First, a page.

In a previous article, we introduced the Human Synergistics Circumplex™, a proven framework to measure, report, discuss and better understand individual and collective human behaviours, and their impact upon business and organisation performance (refer: Catching Smoke: A Proven Framework for Addressing Culture and Leadership).

This latest article in this series focuses on one of the Passive/Defensive styles – Avoidance: what it is, how it can hinder your personal effectiveness and/or the performance of your business/ organisation and how to, at a personal and/or workplace culture level, reduce excessive Avoidance-oriented thinking and behaviour.

(©2001 Human Synergistics International | Research & Development by Robert A Cooke, PhD and J Clayton Lafferty, PhD)

So Just What is the Avoidance Style?

Whether we’re looking at it from an individual leadership or broader workplace culture perspective, a driving characteristic of the Avoidance style is the want/need to stay safe by remaining in an established “comfort zone”.

Leaders high in the Avoidance style might tend to, for example:

  • “lay low” when things get particularly tough
  • not express strong views, opinions, or make firm commitments (they may appear indecisive)
  • doubt their own ability to make a difference
  • keep to themselves
  • take low-risk options that are less prone to be criticised, even if it also means low reward, and
  • avoid difficult conversations and any form of potential or actual conflict.

Workplace cultures can themselves take on some characteristics of the Avoidance style, in which it becomes acceptable or even desirable for participants to, for example:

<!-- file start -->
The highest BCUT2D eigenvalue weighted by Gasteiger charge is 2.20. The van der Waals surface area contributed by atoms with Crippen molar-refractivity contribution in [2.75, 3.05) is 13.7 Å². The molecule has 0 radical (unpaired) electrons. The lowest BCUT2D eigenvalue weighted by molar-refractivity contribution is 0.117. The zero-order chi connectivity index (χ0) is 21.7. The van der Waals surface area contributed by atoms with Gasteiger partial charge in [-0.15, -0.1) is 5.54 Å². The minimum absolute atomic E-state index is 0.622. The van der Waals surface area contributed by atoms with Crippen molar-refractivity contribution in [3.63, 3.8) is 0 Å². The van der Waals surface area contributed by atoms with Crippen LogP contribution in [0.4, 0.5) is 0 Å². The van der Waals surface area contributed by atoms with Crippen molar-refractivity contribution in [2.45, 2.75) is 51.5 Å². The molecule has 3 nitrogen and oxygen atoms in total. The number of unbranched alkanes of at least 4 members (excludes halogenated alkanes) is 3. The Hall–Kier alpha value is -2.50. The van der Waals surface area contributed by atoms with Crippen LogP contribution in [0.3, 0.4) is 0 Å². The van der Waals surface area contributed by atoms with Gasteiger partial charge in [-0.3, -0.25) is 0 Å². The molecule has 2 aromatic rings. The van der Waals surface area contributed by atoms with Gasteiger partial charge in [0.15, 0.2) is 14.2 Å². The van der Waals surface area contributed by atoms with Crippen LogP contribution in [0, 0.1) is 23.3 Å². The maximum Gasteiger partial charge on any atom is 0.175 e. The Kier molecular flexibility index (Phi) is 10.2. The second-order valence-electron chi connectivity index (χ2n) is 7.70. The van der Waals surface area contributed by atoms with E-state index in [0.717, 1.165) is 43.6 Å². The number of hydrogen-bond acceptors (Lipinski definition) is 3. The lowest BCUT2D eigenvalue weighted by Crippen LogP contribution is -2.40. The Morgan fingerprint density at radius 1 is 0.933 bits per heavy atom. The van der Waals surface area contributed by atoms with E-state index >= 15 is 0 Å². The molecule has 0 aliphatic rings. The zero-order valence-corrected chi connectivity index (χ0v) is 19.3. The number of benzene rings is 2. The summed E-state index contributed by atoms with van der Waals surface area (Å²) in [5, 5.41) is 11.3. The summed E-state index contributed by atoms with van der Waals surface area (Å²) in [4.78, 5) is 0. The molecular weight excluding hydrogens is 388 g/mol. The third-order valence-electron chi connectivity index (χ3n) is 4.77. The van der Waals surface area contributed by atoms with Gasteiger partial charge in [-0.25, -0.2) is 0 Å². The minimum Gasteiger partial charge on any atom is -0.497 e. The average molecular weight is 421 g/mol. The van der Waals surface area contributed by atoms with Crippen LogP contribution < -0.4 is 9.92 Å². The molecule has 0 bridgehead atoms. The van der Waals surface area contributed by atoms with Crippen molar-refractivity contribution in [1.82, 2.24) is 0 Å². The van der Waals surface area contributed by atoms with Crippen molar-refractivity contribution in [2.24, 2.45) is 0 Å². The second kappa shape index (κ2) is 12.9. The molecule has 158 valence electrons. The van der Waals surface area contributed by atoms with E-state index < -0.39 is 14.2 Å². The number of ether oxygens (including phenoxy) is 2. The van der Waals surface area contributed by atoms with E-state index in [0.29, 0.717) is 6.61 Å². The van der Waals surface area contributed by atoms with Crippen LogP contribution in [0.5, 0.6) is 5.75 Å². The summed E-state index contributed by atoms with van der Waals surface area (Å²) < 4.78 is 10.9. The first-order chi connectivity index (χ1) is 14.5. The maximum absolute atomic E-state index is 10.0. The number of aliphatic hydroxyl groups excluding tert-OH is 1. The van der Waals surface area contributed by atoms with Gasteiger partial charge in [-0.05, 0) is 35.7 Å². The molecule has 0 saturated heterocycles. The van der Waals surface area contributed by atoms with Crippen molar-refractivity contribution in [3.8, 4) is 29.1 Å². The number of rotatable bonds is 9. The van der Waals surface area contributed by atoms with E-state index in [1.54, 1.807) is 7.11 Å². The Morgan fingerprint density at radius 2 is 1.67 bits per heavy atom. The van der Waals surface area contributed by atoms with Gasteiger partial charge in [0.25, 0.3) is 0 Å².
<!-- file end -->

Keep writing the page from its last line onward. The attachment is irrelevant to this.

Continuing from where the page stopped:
• shift responsibilities onto others
  • hide their own mistakes, shortfalls and problems
  • ensure conflict remains below the surface
  • not make clear decisions or express clear opinions, and
  • present only safe ideas.

So Why Should I/We Focus on Limiting the Avoidance Style?

Research over several decades by Human-Synergistics has consistently shown that workplaces high in the Avoidance style (and other Defensive styles) are significantly less effective than workplaces with predominantly Constructive cultures.

Indeed, primarily constructive workplaces:

  • are 32% more able to effectively respond to changes in the external environment
  • achieve 32% higher quality performance
  • demonstrate 28% more effective teamwork
  • have a 25% greater commitment to producing a quality result
  • have individuals that are 32% more motivated, 26% more satisfied and 25% more likely to stay with the organisation.

Individual leaders engaged in Avoidance thinking and behaviour may find it tough to, for example, make decisions (particularly more challenging ones that carry an element of risk and/or potential discomfort or conflict in terms of their relationships with others), hold others to account for their performance, relate easily to others or state their clear position on an issue.

Similarly, workplace cultures high in behaviours characterised by the Avoidance style might tend to:

  • be slow to confront challenges and/or take advantage of opportunities